Yes, you could ask them the questions directly.
However, I find when the questions come directly from the students they are markedly more engaged and empowered.
Below is an example of a "spark" I recently found that I plan to use in my chemistry class during the 2018-2019 school year:
Electrochemistry, specifically the intricacies of oxidation and reduction tend to be challenging ones to engage students in. The process of electron flow can be a challenging one to visualize, and beyond making batteries with lemons, nails and pennies, finding a simple, tangible, and engaging way to created a window into the topic and spark spontaneous, natural intrigue about the topic is something I have yet to do successfully.
Keeping this in mind, this summer I spotted one of my 5th grade science camp students dropping a AA battery and watching it bounce. When I confronted him he said:
"If it bounces it's empty. If it doesn't it's full".
At the time wasn't yet aware that this "bounce test" was a viral internet phenomenon.
After sitting there watching this young camper test battery after battery I found myself asking questions:
"Why does it bounce?"
"Why does it not bounce?"
"Is this real?"
"Is this a hoax?"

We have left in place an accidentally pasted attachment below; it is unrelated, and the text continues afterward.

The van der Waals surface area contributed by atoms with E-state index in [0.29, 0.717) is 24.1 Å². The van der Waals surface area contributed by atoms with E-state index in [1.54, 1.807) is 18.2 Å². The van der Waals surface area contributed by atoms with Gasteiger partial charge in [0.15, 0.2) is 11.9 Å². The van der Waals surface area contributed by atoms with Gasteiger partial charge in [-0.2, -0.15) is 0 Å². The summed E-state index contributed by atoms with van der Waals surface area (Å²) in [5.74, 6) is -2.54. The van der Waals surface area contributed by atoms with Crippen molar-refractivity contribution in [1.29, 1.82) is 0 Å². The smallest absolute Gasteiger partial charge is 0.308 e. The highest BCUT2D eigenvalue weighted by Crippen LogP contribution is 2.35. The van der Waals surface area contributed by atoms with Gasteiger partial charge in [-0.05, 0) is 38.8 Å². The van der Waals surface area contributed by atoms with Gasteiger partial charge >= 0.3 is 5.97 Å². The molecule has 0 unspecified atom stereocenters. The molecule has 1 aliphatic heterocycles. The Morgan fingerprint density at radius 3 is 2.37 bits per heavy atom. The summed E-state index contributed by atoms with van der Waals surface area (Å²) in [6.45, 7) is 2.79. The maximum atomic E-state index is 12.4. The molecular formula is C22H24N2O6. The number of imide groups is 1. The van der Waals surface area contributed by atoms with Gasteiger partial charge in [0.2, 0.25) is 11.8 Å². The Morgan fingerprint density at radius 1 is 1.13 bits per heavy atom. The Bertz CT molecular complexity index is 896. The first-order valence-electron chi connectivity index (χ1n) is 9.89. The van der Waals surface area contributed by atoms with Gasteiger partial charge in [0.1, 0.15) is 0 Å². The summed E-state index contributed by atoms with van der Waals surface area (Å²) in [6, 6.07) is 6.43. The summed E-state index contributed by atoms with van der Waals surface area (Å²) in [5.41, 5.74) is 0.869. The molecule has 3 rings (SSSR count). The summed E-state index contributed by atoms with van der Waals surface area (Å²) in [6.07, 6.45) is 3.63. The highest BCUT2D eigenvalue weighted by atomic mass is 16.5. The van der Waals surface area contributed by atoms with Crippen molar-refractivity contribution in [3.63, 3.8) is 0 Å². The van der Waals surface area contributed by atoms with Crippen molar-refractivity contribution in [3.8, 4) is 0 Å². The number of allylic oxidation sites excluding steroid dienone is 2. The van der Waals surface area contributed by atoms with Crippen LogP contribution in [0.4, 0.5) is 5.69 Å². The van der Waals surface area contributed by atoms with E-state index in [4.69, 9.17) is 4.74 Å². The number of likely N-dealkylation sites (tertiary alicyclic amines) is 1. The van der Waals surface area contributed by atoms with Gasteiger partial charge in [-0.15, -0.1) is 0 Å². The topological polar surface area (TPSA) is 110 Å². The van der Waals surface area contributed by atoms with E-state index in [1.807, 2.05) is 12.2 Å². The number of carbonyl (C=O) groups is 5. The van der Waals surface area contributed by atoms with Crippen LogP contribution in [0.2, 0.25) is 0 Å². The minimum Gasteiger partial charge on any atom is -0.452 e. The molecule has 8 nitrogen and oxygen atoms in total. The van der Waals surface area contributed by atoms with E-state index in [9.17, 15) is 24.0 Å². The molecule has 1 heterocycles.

After contemplating the process, and scribbling the inner workings of an electrochemical cell on the adjacent whiteboard in search of a personal explanation, I finally resorted to the internet and found a few articles on the topic. This article was the most comprehensive and successfully quenched my curiosity.
I also found this video on the topic, which gave me an idea of a potential student activity on the topic.
After spending a few hours reviewing all of the videos on the topic, I decided to create my own battery bounce test curiosity spark on the a few day ago. A simple video that gets to the heart of the issue, and makes the information gap as salient and as clear as possible with the goal of tunneling students into the same questions I asked above.
Click here to see the video or view below:
Essentially I had gone on my own Hero's Journey..Embodied my own 5E Learning cycle..Lived the metaphor that I speak of so much when working with other teachers or writing blog posts (like this one!).
The young 5th grade science camper ENGAGED me with his battery bounce test.
The subsequent information gap forced me to EXPLORE reasons for this by accessing my prior knowledge.
My lack of ability to resolve this perplexity led to a need for a mentor (the internet) to help me EXPLAIN the concept.
I am now EXTENDING this concept, converting it into a lesson plan for the upcoming school year, and will EVALUATE the lessons efficacy when done.
If you found the information in this message useful to your practice, I invite you to learn more about becoming a site member. Monthly membership includes, but is not limited to, frequent distributions of detailed online video courses, lesson plans, teaching websites, curricular resources, and access to webinars exploring the world of curiosity, inquiry, and technology in the classroom. Additionally, you can find a copy of my new book, "Spark Learning: 3 Keys to Embracing the Power of Student Curiosity", by clicking here.